John Cromwell Mather

John cromwell mather
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won Nobel Prize in Physics for his work on the Cosmic Background Explorer Satellite (COBE) with George Smoot. COBE was the first experiment to measure "... the black body form and anisotropy of the cosmic microwave background radiation."

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johnmather405 karma

I think people have a really hard time grasping how empty outer space is, in the sense of immense distances between objects, and immense time spent going from one to another. There's a lot of talk about space aliens as though it were physically possible for them to get here from somewhere else, and (sorry to say this) talk about human travel out of the solar system. We just don't live long enough to do that.

johnmather298 karma

1) JWST has no liquid gases for cooling. Our early design had solid hydrogen instead, but we've replace that with a closed-cycle refrigerator using helium gas sealed into the equipment. So, fuel for station-keeping is the limiting factor. By the way we also use the fuel for countering the built-up torque due to solar photon pressure on the sunshield.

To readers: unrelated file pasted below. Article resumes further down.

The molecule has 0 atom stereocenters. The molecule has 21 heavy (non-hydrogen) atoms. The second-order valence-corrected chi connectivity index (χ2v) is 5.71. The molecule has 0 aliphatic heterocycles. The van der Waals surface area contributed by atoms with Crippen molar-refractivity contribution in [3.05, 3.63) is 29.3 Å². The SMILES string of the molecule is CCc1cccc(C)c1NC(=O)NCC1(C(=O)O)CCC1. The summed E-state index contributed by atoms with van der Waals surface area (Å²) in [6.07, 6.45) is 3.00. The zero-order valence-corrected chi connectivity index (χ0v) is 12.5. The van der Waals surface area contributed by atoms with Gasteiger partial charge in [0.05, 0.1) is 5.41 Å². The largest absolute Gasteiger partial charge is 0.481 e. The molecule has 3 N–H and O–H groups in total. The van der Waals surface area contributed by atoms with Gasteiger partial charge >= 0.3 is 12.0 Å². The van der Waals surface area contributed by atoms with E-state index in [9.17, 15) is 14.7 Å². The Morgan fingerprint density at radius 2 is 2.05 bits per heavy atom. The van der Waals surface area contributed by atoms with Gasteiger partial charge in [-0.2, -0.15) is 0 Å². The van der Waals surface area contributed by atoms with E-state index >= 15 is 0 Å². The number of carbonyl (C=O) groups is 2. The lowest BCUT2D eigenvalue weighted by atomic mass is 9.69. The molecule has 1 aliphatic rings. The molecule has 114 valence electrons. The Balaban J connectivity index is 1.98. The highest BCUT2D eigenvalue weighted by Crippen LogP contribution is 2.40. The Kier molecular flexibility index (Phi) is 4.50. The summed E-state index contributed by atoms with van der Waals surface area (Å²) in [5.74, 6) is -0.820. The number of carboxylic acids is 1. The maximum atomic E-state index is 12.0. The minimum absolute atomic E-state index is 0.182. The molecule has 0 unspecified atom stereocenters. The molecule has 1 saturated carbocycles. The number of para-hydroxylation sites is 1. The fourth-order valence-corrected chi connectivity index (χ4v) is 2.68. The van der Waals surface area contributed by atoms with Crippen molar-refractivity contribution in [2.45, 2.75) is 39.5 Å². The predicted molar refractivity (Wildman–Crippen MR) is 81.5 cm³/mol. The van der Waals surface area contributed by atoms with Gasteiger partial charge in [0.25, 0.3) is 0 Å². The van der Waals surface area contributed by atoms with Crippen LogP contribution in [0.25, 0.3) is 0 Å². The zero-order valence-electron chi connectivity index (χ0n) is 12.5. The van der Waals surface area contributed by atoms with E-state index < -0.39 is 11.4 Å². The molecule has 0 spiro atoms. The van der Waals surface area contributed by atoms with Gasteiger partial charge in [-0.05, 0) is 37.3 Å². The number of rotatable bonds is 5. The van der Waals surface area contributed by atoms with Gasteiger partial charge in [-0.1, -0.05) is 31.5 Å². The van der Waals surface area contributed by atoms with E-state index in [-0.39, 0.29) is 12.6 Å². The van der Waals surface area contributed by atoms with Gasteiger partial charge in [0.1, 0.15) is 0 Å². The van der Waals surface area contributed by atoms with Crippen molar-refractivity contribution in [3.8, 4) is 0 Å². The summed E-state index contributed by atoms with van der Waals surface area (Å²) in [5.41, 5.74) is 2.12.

2) JWST will orbit around L2 like WMAP. WMAP has been sent off into interplanetary space, so it's orbiting the Sun after a very gentle push-off.

3) JWST arrives around L2 in 2 months, which is about the same time it takes to cool down to operating temperature. We are expecting to be in routine science observing mode 6 months after launch

johnmather271 karma

Dark energy is probably the hardest thing to study. We have no prediction that it can ever be observed in the laboratory, and the things we have in mind to do in astronomy can only reveal the history of the accelerating expansion, not the reason for it.

But, forever is a long time! I think this just means that theoretical physicists have many ideas and some may work out.

johnmather261 karma

1) Good question! The James Webb Space Telescope is the next big thing in astrophysics, and the Decadal survey produced by the National Academy of Sciences says the next thing after that should be the WFIRST, an wide field infrared survey telescope. Now that the NRO has donated 2 sets of optics to NASA, perhaps one set will become WFIRST. We also have in mind plans for the next great Xray observatory, and a search for gravitational waves using a space interferometer. I think we have at least a century of amazing ideas to carry out.

2) Best thing about working for NASA: thinking about such wonderful possibilities and seeing ideas become reality. Also, I love working with teams of brilliant scientists and engineers every day. Each day is different, and I am so proud of what we are doing together.

johnmather203 karma

I think we will be swimming in oceans of pictures and data and new discoveries from JWST and other new equipment. Our ground-based telescopes will be about 3x larger than they are today and some of them may have the capability to directly image exoplanets using extreme adaptive optics.

johnmather174 karma